Target Grade Level / Age Range:

6 th-8 th grades


 1 hour

Virtual Learning:

Use this document to convert the lesson into a virtual learning module for your students. Use the steps outlined to create the different elements of a Google Classroom or other online learning platform. You can also send the steps directly to students in a PDF, present them in a virtual meeting, or plug them into any other virtual learning module system. 


The objective of this lesson would be to make the students aware of the renewable fuels available for their own homes.  

Suggested Companion Resources (books and websites)

Vocabulary (with definitions) 

  • Renewable energy - any naturally occurring, inexhaustible source of energy, biomass, solar, wind, tidal, wave, and hydroelectric power, that is not derived from fossil or nuclear fuel.
  • Non-renewable energy - A natural resource that cannot be grown or produced. 

Background – Agricultural Connections (what would a teacher need to know to be able to teach this content)

Agriculture and energy interact quite heavily. It takes quite a bit of energy to produce and transport food, fiber, and fuel. For Iowa farmers that grow corn and soybeans, energy is used to plant, spray and harvest crops – diesel is used to power tractors and combines. Diesel is also used to transport agricultural products from corn to cotton to tomatoes, because semi-trucks run on diesel as well.

Plants require energy to grow, and that energy comes from the sun. Then, energy is used by animals and machines to harvest those crops. In some cases, crops are then turned into fuels! Corn and corn stover (husks and leaves) can be processed into ethanol, which is blended with gasoline and used to power cars. The oil is extracted from soybeans and turned into biodiesel, which can fuel the trucks that transport agricultural goods.

Energy is also used on farms to power livestock barns to keep animals at a constant temperature. It powers fans and controls shades that keep the wind, snow, and sun out of barns. In many poultry barns, energy is used to move eggs on conveyor belts. Clearly, energy plays an important role in the production of food.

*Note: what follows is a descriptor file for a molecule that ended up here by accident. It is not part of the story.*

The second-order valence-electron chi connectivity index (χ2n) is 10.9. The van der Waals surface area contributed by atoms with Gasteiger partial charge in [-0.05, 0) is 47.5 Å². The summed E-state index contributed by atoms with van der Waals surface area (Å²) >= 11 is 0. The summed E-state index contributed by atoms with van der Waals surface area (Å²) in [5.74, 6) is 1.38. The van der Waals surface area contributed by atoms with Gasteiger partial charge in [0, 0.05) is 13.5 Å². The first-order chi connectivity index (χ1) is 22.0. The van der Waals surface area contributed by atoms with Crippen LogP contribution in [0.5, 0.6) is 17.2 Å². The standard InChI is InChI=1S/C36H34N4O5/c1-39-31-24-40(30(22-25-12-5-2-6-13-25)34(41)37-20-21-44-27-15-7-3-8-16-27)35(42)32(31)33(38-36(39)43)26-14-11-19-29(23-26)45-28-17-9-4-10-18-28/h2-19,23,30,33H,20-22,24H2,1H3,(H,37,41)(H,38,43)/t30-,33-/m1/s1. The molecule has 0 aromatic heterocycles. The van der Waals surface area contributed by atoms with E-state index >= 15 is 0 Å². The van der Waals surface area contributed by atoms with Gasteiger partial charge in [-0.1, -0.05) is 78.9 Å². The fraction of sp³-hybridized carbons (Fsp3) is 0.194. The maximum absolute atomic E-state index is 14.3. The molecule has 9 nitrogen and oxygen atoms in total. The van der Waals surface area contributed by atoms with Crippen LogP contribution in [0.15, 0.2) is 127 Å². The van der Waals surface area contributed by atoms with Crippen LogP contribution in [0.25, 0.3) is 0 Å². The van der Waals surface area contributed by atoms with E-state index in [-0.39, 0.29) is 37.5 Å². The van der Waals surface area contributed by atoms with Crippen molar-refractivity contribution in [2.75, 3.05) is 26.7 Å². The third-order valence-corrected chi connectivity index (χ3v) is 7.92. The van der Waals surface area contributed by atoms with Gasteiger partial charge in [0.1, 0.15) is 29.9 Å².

Farms are also common places for wind turbines, which create energy by harvesting the wind. Some farmers are using solar energy panels on the tops of their livestock barns to create energy.

Interest Approach or Motivator

Ask students to define renewable and nonrenewable resources. Write their definitions on the white board. Then, ask students to name off and explain energy sources they can think of. Some answers may include: wind, solar, biomass, geothermal, ethanol, electricity, and biodiesel. Then, ask students to think about how agriculture and energy interact.


  1. Tell students they will be conducting a research project to make a major decision about switching to a renewable fuel source. They can choose one of the following scenarios.
    • You are buying a new car and looking for a vehicle that is fuel efficient. You have one child and are married. You drive an average of 2 hours a day. You live on a farm.
    • You are a farmer that supplies electricity to a barn that houses 500 hogs. You are trying to minimize costs, and are concerned with finding a source of electricity that is extremely reliable. Currently, if the power goes out on the farm, the barns have to be powered by generator to keep the hogs cool.
  2. Students must use the internet, library, and other mediums to research. They must come up with two options for moving forward, and explain which option is the best for them, the environment, and the others mentioned in the scenario. Students should be able to articulate the potential price, the benefits, and some potential downsides of each renewable energy source.
  3. After 30 minutes of research, students should translate their findings and decision into a 1-2 page paper. Papers should outline the students’ stance clearly and include research and supporting evidence.

Extension Activities (how students can carry this beyond the classroom)

  • Choose one of the above scenarios to have students debate using their research.


  • Sue Fink
  • Kelsey Faivre

National Agriculture Literacy Outcomes

  • Plants and Animals for Food, Fiber, and Energy Outcomes
    • Distinguish between renewable and non-renewable resources used in the production of food, feed, fuel, fiber and shelter.
  • Agriculture and the Environment Outcomes
    • Discover how natural resources are used and conserved in agriculture

Iowa Core Standards

  • MS.ETS1-1: Define the criteria and constraints of a design problem with sufficient precision to ensure a successful solution, taking into account relevant scientific principles and potential impacts on people and the natural environment that may limit possible solutions.
  • MS-ESS3-1. Construct a scientific explanation based on evidence for how the uneven distributions of Earth's mineral, energy, and groundwater resources are the result of past and current geoscience processes.


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